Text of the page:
A landlord's guide to inspecting your property

Customisable business insurance
04 February 2022
6 minute read

Any property with people living in it will inevitably go through some changes over time. Decor and furnishings may become tired and scuffed, items may become damaged or obsolete and need repairing or replacing and the general condition of the building will age and deteriorate without maintenance. All these things are perfectly normal, but they need to be kept an eye on in order to maintain the property in the long term. This is where the idea of periodic property inspections comes in.

Why are inspections necessary?

Because the property you own is likely to be your most significant material asset, protecting the investment you made is hugely important. The main purpose of inspecting your property is, therefore, to check for any signs that the building and its contents may need maintenance, repair or upkeep in order to protect your investment. By inspecting your property, you can check for signs of deterioration or decay that need to be addressed before they wipe any value off your asset.

The other main reason for inspecting your property is because of the responsibilities you have as a landlord to maintain a decent standard of accommodation for your tenants. If left unchecked, there are some elements that could make your rental property a less than acceptable place to live, including:

  • Mould
  • Damp
  • Broken electrical sockets
  • Broken fixtures and fittings

Inspecting the property allows you to keep an eye on the quality of living space that you are renting to your tenants and arrange maintenance, repairs or replacements if necessary. Conversely, in the rare circumstance that your tenants might be misusing the home for illegal activities, you will be able to see what damage they may be doing to your property.

How often should you inspect a property?

This is one of the key decisions when it comes to how you wish to operate as a landlord. How often you inspect your property will depend on a number of factors, including:

  • The age and condition of your property at the start of a tenancy
  • Whether your tenants have children or pets
  • Any history of decay such as mould, damp or rot

A sensible minimum frequency of inspections would be once a year, but if you have concerns about any aspect of the upkeep of the property, then you may want to consider inspecting more regularly.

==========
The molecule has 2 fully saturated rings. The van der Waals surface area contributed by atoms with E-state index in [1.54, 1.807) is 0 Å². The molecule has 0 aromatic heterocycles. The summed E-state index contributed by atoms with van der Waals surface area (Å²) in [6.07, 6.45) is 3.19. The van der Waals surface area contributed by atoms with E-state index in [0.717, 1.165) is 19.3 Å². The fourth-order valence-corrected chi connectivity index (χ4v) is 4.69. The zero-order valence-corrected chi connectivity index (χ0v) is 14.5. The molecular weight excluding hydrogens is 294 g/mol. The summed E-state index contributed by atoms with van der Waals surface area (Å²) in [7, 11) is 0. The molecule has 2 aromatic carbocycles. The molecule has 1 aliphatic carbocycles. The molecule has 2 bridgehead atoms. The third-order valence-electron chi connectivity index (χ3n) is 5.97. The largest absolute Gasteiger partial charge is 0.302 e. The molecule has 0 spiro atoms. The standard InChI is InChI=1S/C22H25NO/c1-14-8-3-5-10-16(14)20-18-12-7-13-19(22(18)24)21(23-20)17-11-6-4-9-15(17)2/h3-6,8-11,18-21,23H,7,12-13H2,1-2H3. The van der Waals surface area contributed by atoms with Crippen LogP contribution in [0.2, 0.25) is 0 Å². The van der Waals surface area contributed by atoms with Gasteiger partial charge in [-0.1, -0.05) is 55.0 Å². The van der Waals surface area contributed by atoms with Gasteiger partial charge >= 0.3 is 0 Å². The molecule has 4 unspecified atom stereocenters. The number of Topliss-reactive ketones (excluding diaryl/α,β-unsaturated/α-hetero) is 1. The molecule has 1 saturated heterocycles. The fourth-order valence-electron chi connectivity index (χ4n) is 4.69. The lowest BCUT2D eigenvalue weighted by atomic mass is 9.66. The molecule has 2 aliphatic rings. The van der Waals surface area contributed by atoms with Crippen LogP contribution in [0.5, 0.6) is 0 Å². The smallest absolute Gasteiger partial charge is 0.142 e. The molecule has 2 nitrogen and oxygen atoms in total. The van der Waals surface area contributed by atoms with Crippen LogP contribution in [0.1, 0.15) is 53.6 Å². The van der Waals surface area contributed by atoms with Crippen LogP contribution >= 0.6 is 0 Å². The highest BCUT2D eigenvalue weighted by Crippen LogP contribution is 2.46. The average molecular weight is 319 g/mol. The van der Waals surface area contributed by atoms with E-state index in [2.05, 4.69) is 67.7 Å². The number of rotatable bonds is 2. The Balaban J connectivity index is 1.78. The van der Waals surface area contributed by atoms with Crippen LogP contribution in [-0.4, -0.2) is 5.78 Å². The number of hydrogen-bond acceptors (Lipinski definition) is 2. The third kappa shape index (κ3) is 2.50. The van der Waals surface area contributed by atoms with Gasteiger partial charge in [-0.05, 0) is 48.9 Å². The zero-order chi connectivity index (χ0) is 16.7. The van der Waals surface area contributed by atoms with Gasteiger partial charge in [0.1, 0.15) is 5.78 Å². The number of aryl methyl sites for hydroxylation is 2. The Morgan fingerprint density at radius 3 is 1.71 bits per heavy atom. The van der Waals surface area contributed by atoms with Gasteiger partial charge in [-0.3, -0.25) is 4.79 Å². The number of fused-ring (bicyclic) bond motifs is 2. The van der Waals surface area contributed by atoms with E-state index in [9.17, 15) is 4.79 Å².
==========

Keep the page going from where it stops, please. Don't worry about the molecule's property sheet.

You should be wary of over-inspecting the property, however, as this can cause friction with your tenants and impede on their right to ‘quiet enjoyment’ of their home. This is an important issue that we address below.

An important mantra to remember when going about your duties as a landlord is that while the house or apartment may be your property, it is the tenants’ home. Entering your tenants’ home should always be done respectfully and entirely legally.

Whether or not it is stipulated in your tenancy agreement, the minimum period of notice you should give tenants ahead of an inspection is 24 hours, though to maintain a good relationship, a good amount of advance notice is recommended.

You should give your tenant this notice in writing, via email or letter, and a text message or phone call will help ensure that they know exactly when you wish to enter the property.

What should you inspect?

As the owner, you have the right to inspect the entire property, but there are some areas that are of greater importance than others. Key things to look out for include:

  • Evidence of damp and mould (especially black mould in bathrooms)
  • Leaks or plumbing issues such as constantly running toilet cisterns
  • Fair wear and tear
  • Damage to fixtures and fittings
  • Electrical sockets - check that these are working or ask the tenants if they have experienced any issues
  • Evidence of illegal activities such as drug cultivation
  • Issues such as rot in the loft - this is often overlooked
  • The general condition of the garden (if applicable) - including any sheds